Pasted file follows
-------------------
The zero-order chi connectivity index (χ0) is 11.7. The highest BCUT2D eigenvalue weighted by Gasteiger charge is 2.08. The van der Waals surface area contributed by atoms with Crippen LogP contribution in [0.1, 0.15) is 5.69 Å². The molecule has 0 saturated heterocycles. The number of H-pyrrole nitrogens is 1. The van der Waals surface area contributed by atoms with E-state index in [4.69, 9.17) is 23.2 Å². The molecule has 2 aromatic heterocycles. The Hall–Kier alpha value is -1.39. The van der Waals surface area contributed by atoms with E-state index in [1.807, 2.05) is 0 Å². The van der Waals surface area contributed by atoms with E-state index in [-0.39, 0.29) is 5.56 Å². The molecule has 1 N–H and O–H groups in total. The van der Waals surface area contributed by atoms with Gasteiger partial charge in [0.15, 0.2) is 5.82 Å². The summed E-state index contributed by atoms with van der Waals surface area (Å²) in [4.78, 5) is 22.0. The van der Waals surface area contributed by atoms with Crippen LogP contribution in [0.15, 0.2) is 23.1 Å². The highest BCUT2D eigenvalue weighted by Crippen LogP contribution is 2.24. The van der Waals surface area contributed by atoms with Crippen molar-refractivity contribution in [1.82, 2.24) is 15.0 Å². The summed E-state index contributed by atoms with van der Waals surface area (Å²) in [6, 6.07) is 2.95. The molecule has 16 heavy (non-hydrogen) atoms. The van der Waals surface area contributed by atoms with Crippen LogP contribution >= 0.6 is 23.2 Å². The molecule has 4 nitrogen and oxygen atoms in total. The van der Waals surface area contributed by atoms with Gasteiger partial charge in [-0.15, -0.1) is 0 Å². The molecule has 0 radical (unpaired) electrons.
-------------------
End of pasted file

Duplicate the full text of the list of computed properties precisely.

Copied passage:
The zero-order chi connectivity index (χ0) is 11.7. The highest BCUT2D eigenvalue weighted by Gasteiger charge is 2.08. The van der Waals surface area contributed by atoms with Crippen LogP contribution in [0.1, 0.15) is 5.69 Å². The molecule has 0 saturated heterocycles. The number of H-pyrrole nitrogens is 1. The van der Waals surface area contributed by atoms with E-state index in [4.69, 9.17) is 23.2 Å². The molecule has 2 aromatic heterocycles. The Hall–Kier alpha value is -1.39. The van der Waals surface area contributed by atoms with E-state index in [1.807, 2.05) is 0 Å². The van der Waals surface area contributed by atoms with E-state index in [-0.39, 0.29) is 5.56 Å². The molecule has 1 N–H and O–H groups in total. The van der Waals surface area contributed by atoms with Gasteiger partial charge in [0.15, 0.2) is 5.82 Å². The summed E-state index contributed by atoms with van der Waals surface area (Å²) in [4.78, 5) is 22.0. The van der Waals surface area contributed by atoms with Crippen LogP contribution in [0.15, 0.2) is 23.1 Å². The highest BCUT2D eigenvalue weighted by Crippen LogP contribution is 2.24. The van der Waals surface area contributed by atoms with Crippen molar-refractivity contribution in [1.82, 2.24) is 15.0 Å². The summed E-state index contributed by atoms with van der Waals surface area (Å²) in [6, 6.07) is 2.95. The molecule has 16 heavy (non-hydrogen) atoms. The van der Waals surface area contributed by atoms with Crippen LogP contribution >= 0.6 is 23.2 Å². The molecule has 4 nitrogen and oxygen atoms in total. The van der Waals surface area contributed by atoms with Gasteiger partial charge in [-0.15, -0.1) is 0 Å². The molecule has 0 radical (unpaired) electrons.